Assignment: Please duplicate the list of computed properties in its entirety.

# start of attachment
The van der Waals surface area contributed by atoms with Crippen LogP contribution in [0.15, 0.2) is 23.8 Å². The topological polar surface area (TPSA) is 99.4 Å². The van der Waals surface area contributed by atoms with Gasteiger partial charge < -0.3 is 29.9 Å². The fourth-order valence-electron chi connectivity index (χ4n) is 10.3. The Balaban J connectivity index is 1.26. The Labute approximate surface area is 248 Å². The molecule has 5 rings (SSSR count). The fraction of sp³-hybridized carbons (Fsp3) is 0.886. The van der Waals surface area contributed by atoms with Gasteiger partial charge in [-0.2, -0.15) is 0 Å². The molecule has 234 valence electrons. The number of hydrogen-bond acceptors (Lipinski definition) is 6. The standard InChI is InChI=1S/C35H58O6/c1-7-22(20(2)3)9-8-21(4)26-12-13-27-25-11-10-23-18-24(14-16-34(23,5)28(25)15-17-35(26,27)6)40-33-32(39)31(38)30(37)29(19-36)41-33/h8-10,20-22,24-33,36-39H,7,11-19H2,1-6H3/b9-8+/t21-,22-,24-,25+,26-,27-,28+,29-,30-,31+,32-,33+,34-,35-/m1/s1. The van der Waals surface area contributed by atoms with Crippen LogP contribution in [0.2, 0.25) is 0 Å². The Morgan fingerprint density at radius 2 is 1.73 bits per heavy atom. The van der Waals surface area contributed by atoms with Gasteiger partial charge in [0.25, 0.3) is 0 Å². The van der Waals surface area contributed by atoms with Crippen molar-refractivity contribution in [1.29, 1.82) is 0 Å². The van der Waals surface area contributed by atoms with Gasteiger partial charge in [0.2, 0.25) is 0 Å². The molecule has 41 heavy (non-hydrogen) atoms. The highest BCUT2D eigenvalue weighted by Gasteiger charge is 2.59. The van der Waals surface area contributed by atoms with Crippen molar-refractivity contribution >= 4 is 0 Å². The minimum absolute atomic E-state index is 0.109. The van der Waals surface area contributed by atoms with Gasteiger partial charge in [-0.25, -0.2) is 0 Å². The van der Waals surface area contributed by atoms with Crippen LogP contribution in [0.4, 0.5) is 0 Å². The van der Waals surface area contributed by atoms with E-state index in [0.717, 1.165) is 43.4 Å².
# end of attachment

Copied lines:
The van der Waals surface area contributed by atoms with Crippen LogP contribution in [0.15, 0.2) is 23.8 Å². The topological polar surface area (TPSA) is 99.4 Å². The van der Waals surface area contributed by atoms with Gasteiger partial charge < -0.3 is 29.9 Å². The fourth-order valence-electron chi connectivity index (χ4n) is 10.3. The Balaban J connectivity index is 1.26. The Labute approximate surface area is 248 Å². The molecule has 5 rings (SSSR count). The fraction of sp³-hybridized carbons (Fsp3) is 0.886. The van der Waals surface area contributed by atoms with Gasteiger partial charge in [-0.2, -0.15) is 0 Å². The molecule has 234 valence electrons. The number of hydrogen-bond acceptors (Lipinski definition) is 6. The standard InChI is InChI=1S/C35H58O6/c1-7-22(20(2)3)9-8-21(4)26-12-13-27-25-11-10-23-18-24(14-16-34(23,5)28(25)15-17-35(26,27)6)40-33-32(39)31(38)30(37)29(19-36)41-33/h8-10,20-22,24-33,36-39H,7,11-19H2,1-6H3/b9-8+/t21-,22-,24-,25+,26-,27-,28+,29-,30-,31+,32-,33+,34-,35-/m1/s1. The van der Waals surface area contributed by atoms with Crippen LogP contribution in [0.2, 0.25) is 0 Å². The Morgan fingerprint density at radius 2 is 1.73 bits per heavy atom. The van der Waals surface area contributed by atoms with Gasteiger partial charge in [0.25, 0.3) is 0 Å². The van der Waals surface area contributed by atoms with Crippen molar-refractivity contribution in [1.29, 1.82) is 0 Å². The van der Waals surface area contributed by atoms with Gasteiger partial charge in [0.2, 0.25) is 0 Å². The molecule has 41 heavy (non-hydrogen) atoms. The highest BCUT2D eigenvalue weighted by Gasteiger charge is 2.59. The van der Waals surface area contributed by atoms with Crippen molar-refractivity contribution >= 4 is 0 Å². The minimum absolute atomic E-state index is 0.109. The van der Waals surface area contributed by atoms with Gasteiger partial charge in [-0.25, -0.2) is 0 Å². The van der Waals surface area contributed by atoms with Crippen LogP contribution in [0.4, 0.5) is 0 Å². The van der Waals surface area contributed by atoms with E-state index in [0.717, 1.165) is 43.4 Å².